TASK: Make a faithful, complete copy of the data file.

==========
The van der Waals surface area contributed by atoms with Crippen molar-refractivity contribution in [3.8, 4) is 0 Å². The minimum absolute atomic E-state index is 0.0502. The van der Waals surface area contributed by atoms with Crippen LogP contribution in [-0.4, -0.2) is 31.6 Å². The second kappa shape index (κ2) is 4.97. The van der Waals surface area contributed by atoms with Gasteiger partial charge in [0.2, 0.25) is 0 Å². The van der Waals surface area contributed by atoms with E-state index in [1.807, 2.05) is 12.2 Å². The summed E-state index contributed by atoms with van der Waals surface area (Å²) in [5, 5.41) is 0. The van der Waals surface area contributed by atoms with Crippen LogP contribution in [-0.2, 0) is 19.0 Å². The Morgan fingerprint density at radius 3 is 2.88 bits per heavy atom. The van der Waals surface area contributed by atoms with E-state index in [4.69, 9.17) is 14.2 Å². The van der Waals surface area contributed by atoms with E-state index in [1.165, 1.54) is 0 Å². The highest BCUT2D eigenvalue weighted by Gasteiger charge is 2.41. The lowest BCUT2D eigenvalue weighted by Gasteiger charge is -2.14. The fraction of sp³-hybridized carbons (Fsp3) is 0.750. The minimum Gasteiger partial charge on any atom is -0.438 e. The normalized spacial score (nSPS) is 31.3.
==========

The van der Waals surface area contributed by atoms with Crippen molar-refractivity contribution in [3.8, 4) is 0 Å². The minimum absolute atomic E-state index is 0.0502. The van der Waals surface area contributed by atoms with Crippen LogP contribution in [-0.4, -0.2) is 31.6 Å². The second kappa shape index (κ2) is 4.97. The van der Waals surface area contributed by atoms with Gasteiger partial charge in [0.2, 0.25) is 0 Å². The van der Waals surface area contributed by atoms with E-state index in [1.807, 2.05) is 12.2 Å². The summed E-state index contributed by atoms with van der Waals surface area (Å²) in [5, 5.41) is 0. The van der Waals surface area contributed by atoms with Crippen LogP contribution in [-0.2, 0) is 19.0 Å². The Morgan fingerprint density at radius 3 is 2.88 bits per heavy atom. The van der Waals surface area contributed by atoms with E-state index in [4.69, 9.17) is 14.2 Å². The van der Waals surface area contributed by atoms with E-state index in [1.165, 1.54) is 0 Å². The highest BCUT2D eigenvalue weighted by Gasteiger charge is 2.41. The lowest BCUT2D eigenvalue weighted by Gasteiger charge is -2.14. The fraction of sp³-hybridized carbons (Fsp3) is 0.750. The minimum Gasteiger partial charge on any atom is -0.438 e. The normalized spacial score (nSPS) is 31.3.